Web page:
- The Washington Times - Saturday, December 28, 2002

From combined dispatches

The Pentagon has ordered the Navy to prepare two aircraft carriers and two amphibious assault vessels for possible action in Iraq, defense officials said yesterday, as U.N. arms experts interviewed a key Iraqi scientist in Baghdad and inspected three suspect sites.

The Pentagon's orders, sent in the last two days, require the Navy to have the vessels ready to sail to the seas around Iraq within 96 hours after a certain date, the officials said, speaking on the condition of anonymity. They declined to specify that date.

The ships and the escorts would bring a powerful military force to the region, adding several warships, scores of strike aircraft and roughly 4,400 Marines to the forces already within striking distance of Iraq.

In Baghdad, U.N. spokesman Hiro Ueki said inspectors from the International Atomic Energy Agency (IAEA) in Iraq had interviewed a metallurgist from a high-profile state company, but the scientist, Kathim Jamil, denied any links to Iraq's nuclear program.

"He provided technical details of a military program," Mr. Ueki said in a statement. "This program has attracted considerable attention as a possible prelude to a clandestine nuclear program."

Mr. Ueki said the scientist's answers "will be of great use in completing the IAEA assessment" of Iraq's nuclear program.

The Iraqi Foreign Ministry said in a statement that Mr. Jamil was a specialist in the use of aluminum tubes used to produce 81-mm missiles with a range of six miles. An Iraqi monitoring official attended the interview that lasted one hour.

The United States and Britain have raised the alarm in recent months over suspected attempts by Iraq to buy aluminum tubes that could be used to process uranium. Iraq denied the charges and said it had had the tubes since the 1980s.

Inspectors from the IAEA and a U.N. mission toured the Modern Co. for Brewery and other sites yesterday as the mission to scour Iraq for traces of nuclear, biological or chemical weapons entered its second month.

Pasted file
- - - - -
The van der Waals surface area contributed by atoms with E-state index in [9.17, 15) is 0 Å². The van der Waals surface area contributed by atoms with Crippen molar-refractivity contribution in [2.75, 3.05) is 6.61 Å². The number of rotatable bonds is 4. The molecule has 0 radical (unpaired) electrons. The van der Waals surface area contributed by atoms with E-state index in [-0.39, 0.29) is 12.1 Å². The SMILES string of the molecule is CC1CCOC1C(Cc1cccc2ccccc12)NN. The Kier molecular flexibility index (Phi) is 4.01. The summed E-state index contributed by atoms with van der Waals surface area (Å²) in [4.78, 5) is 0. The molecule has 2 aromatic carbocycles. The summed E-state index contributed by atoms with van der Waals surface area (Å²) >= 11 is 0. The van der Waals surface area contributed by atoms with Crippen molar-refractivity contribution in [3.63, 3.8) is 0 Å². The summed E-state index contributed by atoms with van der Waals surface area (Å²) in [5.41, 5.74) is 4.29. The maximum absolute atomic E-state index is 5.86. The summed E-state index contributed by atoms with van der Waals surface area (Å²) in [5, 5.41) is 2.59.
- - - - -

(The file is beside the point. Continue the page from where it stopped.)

The 100-plus inspectors whose predecessors left the country in 1998 after Baghdad halted cooperation are due to issue their next report on January 9 and a final one on January 27, and speculation is growing that this could spark war.

A U.N. Security Council resolution last month gave Iraq a last chance to come clean on its weapons programs, as required by resolutions dating back to the 1991 Gulf war or face the consequences, which is diplomatic-speak for possible war.

If the Pentagon gives the order to sail, the USS George Washington battle group would be sent from the Atlantic fleet, officials said. The George Washington returned to its base in Norfolk from the region on Dec. 20 and is considered best prepared for action.

Either the USS Abraham Lincoln or the USS Kitty Hawk battle group would be sent from the Pacific fleet. The Abraham Lincoln is in Perth, Australia, having just left the Persian Gulf region. The Kitty Hawk is in port in Japan.

An aircraft carrier battle group includes six to eight surface ships, including cruisers, destroyers, frigates and other vessels, and about 7,500 sailors. An amphibious-ready group has about 2,200 Marines.

The defense officials declined to say which amphibious assault groups are most likely to be sent to conduct operations in Iraq. Those groups center on a large, carrierlike vessel that can launch helicopters and carry Marines.

Already in the region is the carrier USS Constellation and the amphibious assault ship USS Nassau, and their escorts, officials said. The Nassau group carries another 2,200 Marines.

A fourth carrier group, centered on the USS Harry S. Truman, is in the Mediterranean Sea.

In addition, the U.S. Navy hospital ship Comfort is expected to put to sea from its home port in Baltimore next week and prepare for action, military officials said yesterday. It will be headed to Diego Garcia, a British island in the Indian Ocean, where the United States bases numerous military aircraft, to support any potential conflict with Iraq.

The 1,000-bed floating hospital will initially sail with a crew of 61 civilian mariners and 225 Navy personnel, including enough doctors to support two operating rooms, said Marge Holtz, spokeswoman for the Navy's Military Sealift Command. Hundreds more will be flown to the ship as needed, she said.

The white-painted vessel, marked with red crosses, is equipped to handle combat casualties, including those injured in chemical- or biological-weapons attacks, Miss Holtz said.

It may leave as early as Monday, Miss Holtz said.

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